She said: “It took me over a year to get my compensation and I only received it because I was extremely persistent and didn’t give up. I am very certain that many people whose flights were cancelled between September and October 2017 did not get their rightful compensation.”
Summary of proposed changes to current ADR rules:
- The creation of a new process for complaints that are genuinely complex and novel. This is a new exception to the standard complaint handling process that would sit alongside the existing exception for highly complex cases. The current timeframe of 90 days for resolving a complaint wouldn’t apply in this new process. It’s not clear what cases would count as complex and novel – according to the CAA, it could apply to those situations where the law needs testing. The CAA has set out a list of all the circumstances that wouldn’t be considered as complex and novel, which include claims under the EU 261/Denied Boarding Regulations.
- Introduction of a new rule allowing ADR schemes to establish processes whereby complaints are assessed on a flight basis rather than passenger basis. This process should ensure that different passengers complaining about the same flight for the same reasons receive the same outcome, while also creating efficiencies in the complaint handling process which should ultimately be beneficial for passengers.
- Introduction of a new rule enabling ADR schemes to set up trust accounts to hold funds on behalf of businesses for the purpose of paying compensation to passengers. This would be beneficial to consumers as it would reduce the number of transactions between the consumer, ADR scheme and the business in question. However, it also makes it important that ADR schemes can be trusted and that there is proper oversight of these fund arrangements.
- Introduction of a new post-decision review process allowing ADR schemes to review outcomes of cases to monitor and evaluate internal processes, which could lead to positive changes and improvements. This is not intended to overrule complaint decisions, as those rulings are binding. While this seems positive, Which? is concerned that the process isn’t transparent enough and lacks regulatory oversight, to ensure airlines aren’t given too much influence over reviews and future decisions through raising concerns or asking for changes in processes.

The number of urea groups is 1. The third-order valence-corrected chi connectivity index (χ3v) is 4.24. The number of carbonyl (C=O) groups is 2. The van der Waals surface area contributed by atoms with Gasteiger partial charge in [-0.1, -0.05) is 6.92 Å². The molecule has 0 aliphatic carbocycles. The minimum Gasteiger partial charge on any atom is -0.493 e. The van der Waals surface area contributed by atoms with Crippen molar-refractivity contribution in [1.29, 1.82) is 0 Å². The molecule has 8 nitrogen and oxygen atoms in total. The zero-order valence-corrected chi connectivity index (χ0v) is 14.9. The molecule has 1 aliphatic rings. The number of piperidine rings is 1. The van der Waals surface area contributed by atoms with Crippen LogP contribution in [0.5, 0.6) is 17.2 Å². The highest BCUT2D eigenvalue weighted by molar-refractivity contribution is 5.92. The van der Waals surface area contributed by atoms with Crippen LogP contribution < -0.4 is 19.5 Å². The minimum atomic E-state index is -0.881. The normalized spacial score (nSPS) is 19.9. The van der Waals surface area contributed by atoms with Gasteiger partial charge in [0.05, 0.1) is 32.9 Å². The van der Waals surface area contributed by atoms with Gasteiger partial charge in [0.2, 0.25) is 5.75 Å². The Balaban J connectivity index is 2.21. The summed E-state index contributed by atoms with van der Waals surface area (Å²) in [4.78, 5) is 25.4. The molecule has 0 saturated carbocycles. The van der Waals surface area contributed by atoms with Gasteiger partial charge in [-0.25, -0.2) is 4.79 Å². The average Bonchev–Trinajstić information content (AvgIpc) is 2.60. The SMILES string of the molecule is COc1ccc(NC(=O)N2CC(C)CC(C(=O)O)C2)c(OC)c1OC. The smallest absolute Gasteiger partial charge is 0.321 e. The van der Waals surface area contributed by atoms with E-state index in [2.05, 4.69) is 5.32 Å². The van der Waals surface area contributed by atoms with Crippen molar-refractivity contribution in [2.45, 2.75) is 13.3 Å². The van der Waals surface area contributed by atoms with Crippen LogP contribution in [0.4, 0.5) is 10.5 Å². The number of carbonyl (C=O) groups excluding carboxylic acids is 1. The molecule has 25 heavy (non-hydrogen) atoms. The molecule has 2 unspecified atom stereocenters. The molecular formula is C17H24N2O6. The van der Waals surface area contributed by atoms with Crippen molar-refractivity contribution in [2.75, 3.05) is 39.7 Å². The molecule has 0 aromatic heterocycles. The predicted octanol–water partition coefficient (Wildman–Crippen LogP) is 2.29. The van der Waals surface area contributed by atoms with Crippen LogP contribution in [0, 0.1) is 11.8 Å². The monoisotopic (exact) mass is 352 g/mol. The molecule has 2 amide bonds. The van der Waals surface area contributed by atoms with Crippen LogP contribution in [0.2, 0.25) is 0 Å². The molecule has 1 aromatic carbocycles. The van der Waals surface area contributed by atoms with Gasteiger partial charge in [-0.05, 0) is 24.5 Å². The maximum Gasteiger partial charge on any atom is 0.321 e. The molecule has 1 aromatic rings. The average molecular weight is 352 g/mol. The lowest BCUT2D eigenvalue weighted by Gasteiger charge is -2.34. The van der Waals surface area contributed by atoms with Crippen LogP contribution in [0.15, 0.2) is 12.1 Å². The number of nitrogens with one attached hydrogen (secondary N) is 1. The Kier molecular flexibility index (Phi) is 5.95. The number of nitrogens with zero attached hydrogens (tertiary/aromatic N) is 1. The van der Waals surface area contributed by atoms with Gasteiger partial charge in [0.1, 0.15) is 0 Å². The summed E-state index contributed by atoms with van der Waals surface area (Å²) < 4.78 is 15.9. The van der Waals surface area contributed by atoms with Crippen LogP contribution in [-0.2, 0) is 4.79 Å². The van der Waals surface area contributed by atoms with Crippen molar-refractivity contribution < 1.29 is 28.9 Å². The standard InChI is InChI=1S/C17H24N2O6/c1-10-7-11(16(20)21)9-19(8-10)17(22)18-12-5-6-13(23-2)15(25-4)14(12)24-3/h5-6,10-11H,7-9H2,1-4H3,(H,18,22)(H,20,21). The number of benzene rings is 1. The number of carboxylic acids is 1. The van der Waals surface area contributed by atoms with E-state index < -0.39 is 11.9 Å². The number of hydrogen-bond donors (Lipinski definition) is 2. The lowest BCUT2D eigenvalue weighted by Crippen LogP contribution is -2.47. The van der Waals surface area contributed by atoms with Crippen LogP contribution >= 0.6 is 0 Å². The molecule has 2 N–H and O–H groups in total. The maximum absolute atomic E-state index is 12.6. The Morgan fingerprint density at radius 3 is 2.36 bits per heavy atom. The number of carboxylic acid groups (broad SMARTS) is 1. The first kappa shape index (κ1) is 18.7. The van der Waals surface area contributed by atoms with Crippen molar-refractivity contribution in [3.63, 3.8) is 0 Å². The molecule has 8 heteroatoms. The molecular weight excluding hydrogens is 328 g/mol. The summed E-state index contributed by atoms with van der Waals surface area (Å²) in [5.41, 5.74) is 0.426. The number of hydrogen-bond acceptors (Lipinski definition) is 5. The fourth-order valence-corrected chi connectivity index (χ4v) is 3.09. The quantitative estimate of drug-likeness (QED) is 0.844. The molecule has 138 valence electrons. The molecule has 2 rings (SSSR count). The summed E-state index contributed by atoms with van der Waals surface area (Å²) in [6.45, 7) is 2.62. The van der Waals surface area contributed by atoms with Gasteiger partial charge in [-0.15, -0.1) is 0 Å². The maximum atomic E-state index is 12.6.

Which? calls for reforming ADR:
- Work on the recommendations set out in the Aviation Strategy and the review of ADR and complaint standards envisaged in the Passenger Charter;
- Establishing a single statutory ombudsman scheme, and for such a scheme to be mandatory for all airlines;
- Providing the CAA with enhanced enforcement powers including fining powers for breaches of Regulation 261/2004 allowing the regulator to hold businesses to account and punish for bad behaviour;
- For the CAA to use its existing powers more effectively within the limits imposed by the current ADR framework. Which? is calling on the CAA to:
- seek and promote greater transparency of ADR bodies’ complaint handling and decision-making processes and their engagement with the industry;
- routinely review ADR bodies’ approved status and monitor their performance to ensure they are accountable to consumers;
- improve and expand its requirements for data reporting and promote improvements by encouraging businesses to act on their complaints data.